At the time, it was a political relief as both contenders received full support from their parties without any squabbles. The process was done orderly and those who lost were magnanimous in defeat.

Option 4 was indeed a success and was like a stepping stone, mirroring what the main elections would look like, which was a free, fair and rigging-free election.

A decree titled Presidential Election (Basic Constitution) and Provision Decree 13 was promulgated to stimulate the electoral process. The decree stated that presidential candidates could be disqualified if fresh evidence was discovered, implicating them in legal and political culpability in the past.

Chief Ernest Shonekan, Interim Head of State, Nigeria's Third Republic
Chief Ernest Shonekan (May 9, 1936 – January 11, 2022), Nigeria’s only interim Head of State (August 26, 1993 – November 17, 1993).

Section 54, subsection 1 of the decree stated that where a date has been appointed for holding of an election and there is reason to apprehend that a serious breach of the peace is likely to occur if the election is proceeded with on that day, the election may be postponed by the Commission until some convenient day.

To emphasise some more on the decree, the NEC reiterated the tenets of Decree 27 of 1989 which stipulates, inter alia, that no political campaign shall be made on the basis of sectional, ethnic or religious grounds or consideration… This was to prevent electoral violence.

Emphatically, the NEC affirmed that the presidential election to usher in the Third Republic would be held irrespective of any hindrance on June 12, 1993, and not be deferred.

The Annulled June 12, 1993, presidential election

The presidential election which took place on June 12, 1993, will remain a significant milestone in the country’s political history due to the peaceful conduct of the elections. People came out in their numbers to vote accordingly.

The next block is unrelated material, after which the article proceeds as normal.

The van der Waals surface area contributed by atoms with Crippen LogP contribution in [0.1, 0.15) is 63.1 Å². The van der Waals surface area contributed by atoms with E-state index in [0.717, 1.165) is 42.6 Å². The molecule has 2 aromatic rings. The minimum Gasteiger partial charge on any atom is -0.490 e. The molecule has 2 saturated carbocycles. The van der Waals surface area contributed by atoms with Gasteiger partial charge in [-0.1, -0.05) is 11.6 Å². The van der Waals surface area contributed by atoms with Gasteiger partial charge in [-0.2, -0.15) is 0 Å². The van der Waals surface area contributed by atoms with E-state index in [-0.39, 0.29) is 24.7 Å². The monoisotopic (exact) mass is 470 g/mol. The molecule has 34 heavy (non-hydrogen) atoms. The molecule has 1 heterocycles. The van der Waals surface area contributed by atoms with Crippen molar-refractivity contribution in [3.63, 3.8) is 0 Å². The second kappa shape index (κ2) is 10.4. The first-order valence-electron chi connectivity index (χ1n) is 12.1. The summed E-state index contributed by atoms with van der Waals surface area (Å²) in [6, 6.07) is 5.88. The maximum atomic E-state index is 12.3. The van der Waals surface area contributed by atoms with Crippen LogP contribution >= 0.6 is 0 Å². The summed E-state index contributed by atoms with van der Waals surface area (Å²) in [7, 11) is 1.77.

The presidential and vice-presidential candidates for the SDP were Moshood Abiola and Baba Gana Kingibe while that of the NRC were Bashir Tofa and Sylvester Ugoh.

At the end of the voting process, the SDP won in 19 states while the NRC won in 11 states.

The turnout for the June 12, 1993, presidential election was lower than what was expected and this could be attributed to the confusion brought about by the Association for a Better Nigeria (ABN). The ABN had sought a court injunction to postpone the election, citing alleged malpractices by both parties as their reason.

Why Ibrahim Babangida annulled the June 12, 1993, Presidential Election
Read the full story here.

In spite of the presumed orderliness of the June 12 election and the legitimisation of the process by both national and international observers, the Head of State, General Ibrahim Babangida still went ahead to annul the election. As a result, Nigeria’s Third Republic was on a life-support machine.

While addressing the nation on June 26, 1993, Babangida explained that some causes that led to the annulment of the election were:

  • Allegations of irregularities by presidential candidates which the NEC overlooked.